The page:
Cognitive dysfunction in patients with brain metastases

influences on caregiver resilience and coping

Marlon Garzo Saria, Natasia Courchesne, Lorraine Evangelista, Joshua Carter, Daniel A. MacManus, Mary Kay Gorman, Adeline M. Nyamathi, Linda R. Phillips, David Piccioni, Santosh Kesari, Sally Maliski

Research output: Contribution to journalArticle

1 Citation (Scopus)

Abstract

Purpose: Neurologic deficits that may be manifested as cognitive impairment contribute to the challenges faced by caregivers of patients with brain metastases. To better address their needs, we examined how caregivers respond to these challenges and explore the relationship between the patient’s cognitive impairment and caregiver resilience and coping. Methods: We conducted a descriptive, cross-sectional study using self-reported data from 56 caregivers of patients with brain metastases. Study participants from a comprehensive cancer center were asked to complete a series of instruments that measured their perception of the patient’s cognitive dysfunction (revised memory and behavior problems checklist, RMBC), their own personal resilience (Resilience Scale, RS), and their utilization of a broad range of coping responses (COPE inventory and Emotional-Approach Coping scale). Results: Caregivers reported that memory-related problems occurred more frequently in the patients they cared for compared to depression and disruptive behavior (mean scores 3.52 vs 2.34 vs. 1.32, respectively). Coping strategies most frequently used by caregivers were acceptance (3.28), planning (3.08), and positive reinterpretation and growth (2.95). Most caregivers scored moderate to high on the RS (77%). The coping strategy acceptance correlated significantly with the memory and disruptive behavior subscales of the RMBC. Conclusions: Given the protective effect of problem-focused coping and the high rate of caregivers utilizing less effective coping strategies in instances of worsening cognitive dysfunction, healthcare professionals need to systematically assess the coping strategies of caregivers and deliver a more personalized approach to enhance effective coping among caregivers of patients with brain metastases.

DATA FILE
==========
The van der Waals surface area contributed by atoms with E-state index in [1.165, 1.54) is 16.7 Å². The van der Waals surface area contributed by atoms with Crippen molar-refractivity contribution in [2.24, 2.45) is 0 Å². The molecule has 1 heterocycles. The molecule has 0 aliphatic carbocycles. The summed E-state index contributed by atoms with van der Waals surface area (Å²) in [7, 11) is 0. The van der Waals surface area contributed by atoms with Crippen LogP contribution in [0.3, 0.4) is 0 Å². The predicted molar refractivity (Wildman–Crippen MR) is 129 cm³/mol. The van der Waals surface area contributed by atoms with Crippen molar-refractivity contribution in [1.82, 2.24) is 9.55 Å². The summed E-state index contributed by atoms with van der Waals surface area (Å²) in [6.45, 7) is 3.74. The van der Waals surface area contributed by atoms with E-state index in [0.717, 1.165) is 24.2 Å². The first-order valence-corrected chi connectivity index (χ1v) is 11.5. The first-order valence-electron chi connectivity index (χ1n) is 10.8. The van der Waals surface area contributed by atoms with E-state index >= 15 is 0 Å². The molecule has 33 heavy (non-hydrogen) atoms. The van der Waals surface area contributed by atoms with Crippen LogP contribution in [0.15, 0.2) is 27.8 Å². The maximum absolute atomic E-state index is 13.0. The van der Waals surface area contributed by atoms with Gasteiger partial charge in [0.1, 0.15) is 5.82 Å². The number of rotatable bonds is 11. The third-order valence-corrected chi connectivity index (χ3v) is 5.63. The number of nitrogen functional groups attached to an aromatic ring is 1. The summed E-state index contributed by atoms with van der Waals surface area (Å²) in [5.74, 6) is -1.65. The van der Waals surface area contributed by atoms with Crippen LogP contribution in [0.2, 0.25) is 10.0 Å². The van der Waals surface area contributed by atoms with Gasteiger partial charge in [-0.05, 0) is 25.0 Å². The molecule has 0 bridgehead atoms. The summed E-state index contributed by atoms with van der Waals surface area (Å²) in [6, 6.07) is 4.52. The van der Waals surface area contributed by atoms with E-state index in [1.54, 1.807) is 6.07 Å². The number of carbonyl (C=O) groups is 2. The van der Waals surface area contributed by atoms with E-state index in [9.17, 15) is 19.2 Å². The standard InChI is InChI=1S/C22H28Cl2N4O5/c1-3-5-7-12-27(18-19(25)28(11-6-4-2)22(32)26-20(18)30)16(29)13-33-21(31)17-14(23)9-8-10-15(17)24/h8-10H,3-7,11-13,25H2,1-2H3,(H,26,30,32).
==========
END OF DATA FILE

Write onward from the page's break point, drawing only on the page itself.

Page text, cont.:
Original languageEnglish (US)
Pages (from-to)1247-1256
Number of pages10
JournalSupportive Care in Cancer
Volume25
Issue number4
DOIs
StatePublished - Apr 1 2017
Externally publishedYes

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Caregivers
Neoplasm Metastasis
Brain
Checklist
Cognitive Dysfunction
Neurologic Manifestations
Cross-Sectional Studies
Depression
Delivery of Health Care
Equipment and Supplies
Problem Behavior
Growth

Keywords

  • Brain metastases
  • Caregiver burden
  • Cognitive dysfunction
  • Coping
  • Resilience

ASJC Scopus subject areas

  • Oncology

Cite this

Cognitive dysfunction in patients with brain metastases : influences on caregiver resilience and coping. / Saria, Marlon Garzo; Courchesne, Natasia; Evangelista, Lorraine; Carter, Joshua; MacManus, Daniel A.; Gorman, Mary Kay; Nyamathi, Adeline M.; Phillips, Linda R.; Piccioni, David; Kesari, Santosh; Maliski, Sally.

In: Supportive Care in Cancer, Vol. 25, No. 4, 01.04.2017, p. 1247-1256.

Research output: Contribution to journalArticle

Saria, MG, Courchesne, N, Evangelista, L, Carter, J, MacManus, DA, Gorman, MK, Nyamathi, AM, Phillips, LR, Piccioni, D, Kesari, S & Maliski, S 2017, 'Cognitive dysfunction in patients with brain metastases: influences on caregiver resilience and coping', Supportive Care in Cancer, vol. 25, no. 4, pp. 1247-1256. https://doi.org/10.1007/s00520-016-3517-3
Saria, Marlon Garzo ; Courchesne, Natasia ; Evangelista, Lorraine ; Carter, Joshua ; MacManus, Daniel A. ; Gorman, Mary Kay ; Nyamathi, Adeline M. ; Phillips, Linda R. ; Piccioni, David ; Kesari, Santosh ; Maliski, Sally. / Cognitive dysfunction in patients with brain metastases : influences on caregiver resilience and coping. In: Supportive Care in Cancer. 2017 ; Vol. 25, No. 4. pp. 1247-1256.
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